The government acted rapidly to prop up the economy, including supports for rent and personal income.
When the COVID-19 pandemic swept across Canada in March 2020 and businesses began shutting their doors, Canada’s federal government moved quickly with a series of wide-ranging economic support measures. The measures included a $2,000-a-month benefit for those forced out of work; wage subsidies to help businesses keep their employees; interest-free loans for businesses; mortgage deferrals; and a rent-assistance program for small- and medium-sized businesses. Of these programs, the Canada Emergency Commercial Rent Assistance (CECRA) program provided the most direct support for NAIOP's members impacted by COVID-19.
CECRA was aimed at helping small-business tenants with a 70% or greater drop in revenue. Under the program, eligible tenants would have their rent reduced by 75%, with the federal government paying 50% of the rent directly and the property owner covering the other 25%. While CECRA was initially welcomed as much-needed support for a struggling retail sector, it soon became clear that the program was complicated, plagued by technical difficulties, and overly burdensome for property owners. Some of the problems were:
- While many small businesses were struggling, they had not yet met the 70% revenue loss threshold in the initial three months of the qualification period either because some sales continued through direct delivery or a shift to online sales.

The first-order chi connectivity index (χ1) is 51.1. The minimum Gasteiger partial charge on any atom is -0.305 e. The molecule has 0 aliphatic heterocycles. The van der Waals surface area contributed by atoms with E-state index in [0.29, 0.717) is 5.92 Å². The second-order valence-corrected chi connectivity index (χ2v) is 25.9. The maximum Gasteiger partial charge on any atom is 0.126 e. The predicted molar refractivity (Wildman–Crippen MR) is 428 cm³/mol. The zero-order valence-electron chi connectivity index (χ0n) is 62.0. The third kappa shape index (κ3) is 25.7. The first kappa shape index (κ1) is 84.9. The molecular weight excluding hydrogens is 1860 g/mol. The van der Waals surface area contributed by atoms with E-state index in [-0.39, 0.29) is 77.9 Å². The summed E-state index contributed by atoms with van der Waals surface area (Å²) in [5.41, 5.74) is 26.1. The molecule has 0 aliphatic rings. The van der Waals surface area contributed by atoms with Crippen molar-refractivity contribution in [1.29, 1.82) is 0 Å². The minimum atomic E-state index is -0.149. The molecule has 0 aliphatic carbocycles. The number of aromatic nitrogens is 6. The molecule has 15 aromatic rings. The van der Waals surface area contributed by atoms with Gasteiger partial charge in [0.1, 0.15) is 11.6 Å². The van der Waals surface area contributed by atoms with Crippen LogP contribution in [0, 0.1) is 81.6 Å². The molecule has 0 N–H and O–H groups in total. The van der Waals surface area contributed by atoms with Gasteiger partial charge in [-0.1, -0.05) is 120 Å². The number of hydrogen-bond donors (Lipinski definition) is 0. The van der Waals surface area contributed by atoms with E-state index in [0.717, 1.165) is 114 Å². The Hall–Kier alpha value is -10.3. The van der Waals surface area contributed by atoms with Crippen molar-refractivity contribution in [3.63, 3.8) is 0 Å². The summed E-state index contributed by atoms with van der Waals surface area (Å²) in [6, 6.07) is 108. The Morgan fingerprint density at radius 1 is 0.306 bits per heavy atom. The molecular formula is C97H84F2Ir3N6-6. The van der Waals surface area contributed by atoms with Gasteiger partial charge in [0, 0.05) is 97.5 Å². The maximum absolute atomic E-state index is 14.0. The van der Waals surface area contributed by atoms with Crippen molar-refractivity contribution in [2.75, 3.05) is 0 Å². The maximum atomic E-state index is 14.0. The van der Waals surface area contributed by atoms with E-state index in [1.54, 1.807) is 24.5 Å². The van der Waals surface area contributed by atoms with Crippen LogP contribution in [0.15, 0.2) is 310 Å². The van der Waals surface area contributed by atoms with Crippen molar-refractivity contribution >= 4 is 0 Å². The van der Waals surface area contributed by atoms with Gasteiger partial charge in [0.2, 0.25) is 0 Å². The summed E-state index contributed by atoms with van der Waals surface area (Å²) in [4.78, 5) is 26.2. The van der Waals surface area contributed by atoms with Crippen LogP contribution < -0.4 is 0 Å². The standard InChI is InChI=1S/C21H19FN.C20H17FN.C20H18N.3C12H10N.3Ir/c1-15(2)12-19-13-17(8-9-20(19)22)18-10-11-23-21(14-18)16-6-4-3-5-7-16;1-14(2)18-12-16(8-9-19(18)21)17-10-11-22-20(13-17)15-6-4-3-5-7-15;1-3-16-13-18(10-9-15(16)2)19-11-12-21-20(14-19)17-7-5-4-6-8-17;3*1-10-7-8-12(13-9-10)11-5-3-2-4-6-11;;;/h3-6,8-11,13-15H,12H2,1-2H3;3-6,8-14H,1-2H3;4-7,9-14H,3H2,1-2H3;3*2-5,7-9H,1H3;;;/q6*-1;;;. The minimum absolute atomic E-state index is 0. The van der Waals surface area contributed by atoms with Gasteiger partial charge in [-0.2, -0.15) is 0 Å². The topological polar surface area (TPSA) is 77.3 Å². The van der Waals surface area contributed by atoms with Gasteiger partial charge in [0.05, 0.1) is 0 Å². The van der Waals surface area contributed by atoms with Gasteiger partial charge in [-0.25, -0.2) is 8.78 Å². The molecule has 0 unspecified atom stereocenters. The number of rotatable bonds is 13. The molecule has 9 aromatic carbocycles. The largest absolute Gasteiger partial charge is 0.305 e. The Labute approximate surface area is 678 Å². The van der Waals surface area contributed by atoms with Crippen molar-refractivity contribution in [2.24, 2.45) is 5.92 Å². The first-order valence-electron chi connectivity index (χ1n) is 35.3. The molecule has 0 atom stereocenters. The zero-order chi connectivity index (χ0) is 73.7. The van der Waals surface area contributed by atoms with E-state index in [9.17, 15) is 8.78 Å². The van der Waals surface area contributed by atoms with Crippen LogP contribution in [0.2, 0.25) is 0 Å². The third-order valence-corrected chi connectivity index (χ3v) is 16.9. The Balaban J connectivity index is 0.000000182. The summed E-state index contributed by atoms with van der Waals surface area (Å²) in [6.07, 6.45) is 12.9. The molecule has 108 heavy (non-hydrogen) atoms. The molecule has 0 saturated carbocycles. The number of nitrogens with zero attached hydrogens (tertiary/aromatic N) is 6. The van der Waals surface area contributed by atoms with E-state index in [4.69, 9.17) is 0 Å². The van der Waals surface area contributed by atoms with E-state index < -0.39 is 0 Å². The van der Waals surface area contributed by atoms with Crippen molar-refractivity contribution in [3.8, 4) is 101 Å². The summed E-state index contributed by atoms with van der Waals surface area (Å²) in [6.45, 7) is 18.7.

- Landlords were responsible for making applications on behalf of their tenants, but only one application was accepted per property, and no amendments were allowed. This made it difficult for property owners with multiple tenants. Landlords were also required to vouch for their tenants' reported losses.
- Property owners were required by the program to forgive 25% of the rent.
- CECRA was only available to businesses with rents of less than $50,000 per month.
There were numerous technical concerns, including the government’s ability to protect sensitive leasing information, the calculation of revenues, and how partial eligibility should be handled.
While many large landlords made an effort to participate, other landlords were harshly criticized in the media for not joining the program. Frustrated provincial governments, responding to calls from struggling businesses, then instituted moratoriums on commercial evictions. CECRA was a flawed program with good intentions, but it led to many unintended consequences that helped neither landlords nor tenants.
NAIOP's Canadian chapters, recognizing the growing trouble, arranged a virtual roundtable with the senior federal officials responsible for the program from the Department of Finance and the Canadian Mortgage and Housing Corporation. More than 325 NAIOP members from around Canada participated in the discussion. The NAIOP Roundtable and continued ongoing advocacy allowed our members to pose questions, highlight program deficiencies and get a better understanding of government objectives.